“BRIL­LIANT IDEAS HAP­PEN WHEN SOME­ONE DE­CIDES TO BE PAS­SION­ATE OR PER­SIS­TENT”

Jenny Pinto, 58 lights De­signer, ben­galuru

India Today - - COVER STORY - By Mrini Dev­nani

EX­PLOR­ING

dif­fer­ent ma­te­ri­als to work with such as clay and pot­tery, Jenny Pinto, lights de­signer, chanced upon pa­per-mak­ing in 1998 which was an un­ex­plored craft be­yond usual fac­to­ries in San­ganer and Pondicherr­y till then. Since hav­ing a child puts the whole world into a new per­spec­tive, that is what drove Pinto to give up pro­duc­ing tele­vi­sion com­mer­cials after 20 years, and go the eco-friendly route. “I be­came a mother in 1989 and I think that’s when one be­gins to think about the le­gacy we are go­ing to leave for our chil­dren, the kind of air they will breathe, whether the oceans will be pol­luted by the time they grow up and what im­pact of con­sumerism will be on the planet,” she says.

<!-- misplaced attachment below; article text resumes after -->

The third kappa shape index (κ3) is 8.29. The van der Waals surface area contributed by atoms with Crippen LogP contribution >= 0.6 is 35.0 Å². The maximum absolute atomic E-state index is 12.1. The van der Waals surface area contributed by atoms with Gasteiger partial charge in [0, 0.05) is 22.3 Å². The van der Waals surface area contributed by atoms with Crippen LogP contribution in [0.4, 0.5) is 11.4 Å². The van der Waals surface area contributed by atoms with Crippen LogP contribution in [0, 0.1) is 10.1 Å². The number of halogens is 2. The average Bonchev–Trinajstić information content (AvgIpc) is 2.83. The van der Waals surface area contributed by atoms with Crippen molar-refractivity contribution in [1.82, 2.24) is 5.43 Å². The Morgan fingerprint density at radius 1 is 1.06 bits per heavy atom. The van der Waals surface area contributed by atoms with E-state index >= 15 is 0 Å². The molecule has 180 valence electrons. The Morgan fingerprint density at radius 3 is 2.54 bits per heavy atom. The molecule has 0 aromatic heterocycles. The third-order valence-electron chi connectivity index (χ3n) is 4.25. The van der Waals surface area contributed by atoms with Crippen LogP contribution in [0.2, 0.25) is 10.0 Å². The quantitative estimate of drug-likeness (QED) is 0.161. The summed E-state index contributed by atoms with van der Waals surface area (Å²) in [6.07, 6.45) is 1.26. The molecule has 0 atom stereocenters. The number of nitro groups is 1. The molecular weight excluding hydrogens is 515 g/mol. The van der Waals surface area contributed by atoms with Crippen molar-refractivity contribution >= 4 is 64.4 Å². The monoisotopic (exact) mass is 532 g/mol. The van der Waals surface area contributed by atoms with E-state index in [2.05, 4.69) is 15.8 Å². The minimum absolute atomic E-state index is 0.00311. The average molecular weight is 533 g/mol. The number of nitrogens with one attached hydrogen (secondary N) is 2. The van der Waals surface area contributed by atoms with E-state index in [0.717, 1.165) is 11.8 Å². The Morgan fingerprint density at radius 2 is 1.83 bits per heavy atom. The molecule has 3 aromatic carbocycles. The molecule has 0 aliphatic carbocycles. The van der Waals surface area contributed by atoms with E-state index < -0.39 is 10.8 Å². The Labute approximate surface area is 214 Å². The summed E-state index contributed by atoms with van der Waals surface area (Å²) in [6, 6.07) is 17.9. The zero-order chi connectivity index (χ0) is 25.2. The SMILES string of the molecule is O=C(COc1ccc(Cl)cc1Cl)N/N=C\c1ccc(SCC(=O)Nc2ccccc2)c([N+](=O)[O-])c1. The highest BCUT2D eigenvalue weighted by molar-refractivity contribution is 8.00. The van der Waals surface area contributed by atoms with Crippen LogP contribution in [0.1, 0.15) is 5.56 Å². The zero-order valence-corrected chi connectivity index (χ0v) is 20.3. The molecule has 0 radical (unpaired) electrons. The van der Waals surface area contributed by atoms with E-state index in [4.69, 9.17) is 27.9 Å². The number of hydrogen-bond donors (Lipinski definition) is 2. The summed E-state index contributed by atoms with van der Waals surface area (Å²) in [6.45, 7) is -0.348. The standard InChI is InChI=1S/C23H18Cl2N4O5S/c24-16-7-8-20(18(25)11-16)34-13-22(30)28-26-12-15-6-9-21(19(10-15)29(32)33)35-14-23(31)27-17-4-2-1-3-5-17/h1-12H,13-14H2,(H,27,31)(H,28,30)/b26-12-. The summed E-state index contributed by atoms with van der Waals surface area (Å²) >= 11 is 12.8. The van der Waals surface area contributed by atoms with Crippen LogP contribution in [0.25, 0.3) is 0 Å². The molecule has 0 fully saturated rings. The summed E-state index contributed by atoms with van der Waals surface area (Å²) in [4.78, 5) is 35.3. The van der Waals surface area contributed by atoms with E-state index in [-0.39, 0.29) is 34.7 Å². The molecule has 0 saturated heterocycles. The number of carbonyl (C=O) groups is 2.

The green route

As the pa­per she uses is made from plant and waste fi­bres, ei­ther from agri­cul­tural waste or hosiery man­u­fac­tur­ing, she tries to give waste a sec­ond life. Through pa­per-mak­ing, she cre­ates a range of translu­cent and tex­tured pa­per lights us­ing waste fi­bres of banana, sisal, mul­berry and pineap­ple. But de­cid­ing to make hand­made pa­per from agri­cul­tural waste wasn’t easy for Pinto. “Since agri­cul­tural waste is an in­for­mal, un­or­gan­ised sec­tor, it was hard to source. Also, I strug­gled to get my hands on raw, scaled down pa­per pulp ma­chin­ery,” she says. As the most im­por­tant part of her cre­ative ex­pe­ri­ence has been sus­tain­abil­ity, she has un­folded faux ce­ment ma­te­rial from quarry waste and cork sheets from waste cork, to turn them into a range of in­te­rior lights. Her art­work has found space in the Na­tional Gallery of Mod­ern Art, Ben­galuru.

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